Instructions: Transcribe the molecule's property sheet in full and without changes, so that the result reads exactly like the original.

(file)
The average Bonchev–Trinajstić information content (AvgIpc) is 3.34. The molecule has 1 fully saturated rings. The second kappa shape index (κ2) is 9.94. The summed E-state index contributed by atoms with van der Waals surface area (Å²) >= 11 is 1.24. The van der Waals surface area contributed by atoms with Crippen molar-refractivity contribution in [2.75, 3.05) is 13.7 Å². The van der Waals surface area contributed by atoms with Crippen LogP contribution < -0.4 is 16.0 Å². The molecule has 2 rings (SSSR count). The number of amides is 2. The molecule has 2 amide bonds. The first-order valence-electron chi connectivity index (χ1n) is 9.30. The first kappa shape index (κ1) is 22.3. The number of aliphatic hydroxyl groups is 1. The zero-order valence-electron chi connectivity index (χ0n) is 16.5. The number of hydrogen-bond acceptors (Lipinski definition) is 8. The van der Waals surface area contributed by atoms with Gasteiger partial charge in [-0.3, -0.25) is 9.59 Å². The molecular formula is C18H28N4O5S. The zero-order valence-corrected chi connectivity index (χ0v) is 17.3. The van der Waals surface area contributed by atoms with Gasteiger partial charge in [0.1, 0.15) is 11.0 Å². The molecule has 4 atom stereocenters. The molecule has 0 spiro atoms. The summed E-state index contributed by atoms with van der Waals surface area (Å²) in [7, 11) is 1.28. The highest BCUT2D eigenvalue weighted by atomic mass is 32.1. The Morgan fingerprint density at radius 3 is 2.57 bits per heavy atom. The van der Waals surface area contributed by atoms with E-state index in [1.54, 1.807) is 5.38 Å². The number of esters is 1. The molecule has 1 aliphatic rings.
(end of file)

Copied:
The average Bonchev–Trinajstić information content (AvgIpc) is 3.34. The molecule has 1 fully saturated rings. The second kappa shape index (κ2) is 9.94. The summed E-state index contributed by atoms with van der Waals surface area (Å²) >= 11 is 1.24. The van der Waals surface area contributed by atoms with Crippen molar-refractivity contribution in [2.75, 3.05) is 13.7 Å². The van der Waals surface area contributed by atoms with Crippen LogP contribution < -0.4 is 16.0 Å². The molecule has 2 rings (SSSR count). The number of amides is 2. The molecule has 2 amide bonds. The first-order valence-electron chi connectivity index (χ1n) is 9.30. The first kappa shape index (κ1) is 22.3. The number of aliphatic hydroxyl groups is 1. The zero-order valence-electron chi connectivity index (χ0n) is 16.5. The number of hydrogen-bond acceptors (Lipinski definition) is 8. The van der Waals surface area contributed by atoms with Gasteiger partial charge in [-0.3, -0.25) is 9.59 Å². The molecular formula is C18H28N4O5S. The zero-order valence-corrected chi connectivity index (χ0v) is 17.3. The van der Waals surface area contributed by atoms with Gasteiger partial charge in [0.1, 0.15) is 11.0 Å². The molecule has 4 atom stereocenters. The molecule has 0 spiro atoms. The summed E-state index contributed by atoms with van der Waals surface area (Å²) in [7, 11) is 1.28. The highest BCUT2D eigenvalue weighted by atomic mass is 32.1. The Morgan fingerprint density at radius 3 is 2.57 bits per heavy atom. The van der Waals surface area contributed by atoms with E-state index in [1.54, 1.807) is 5.38 Å². The number of esters is 1. The molecule has 1 aliphatic rings.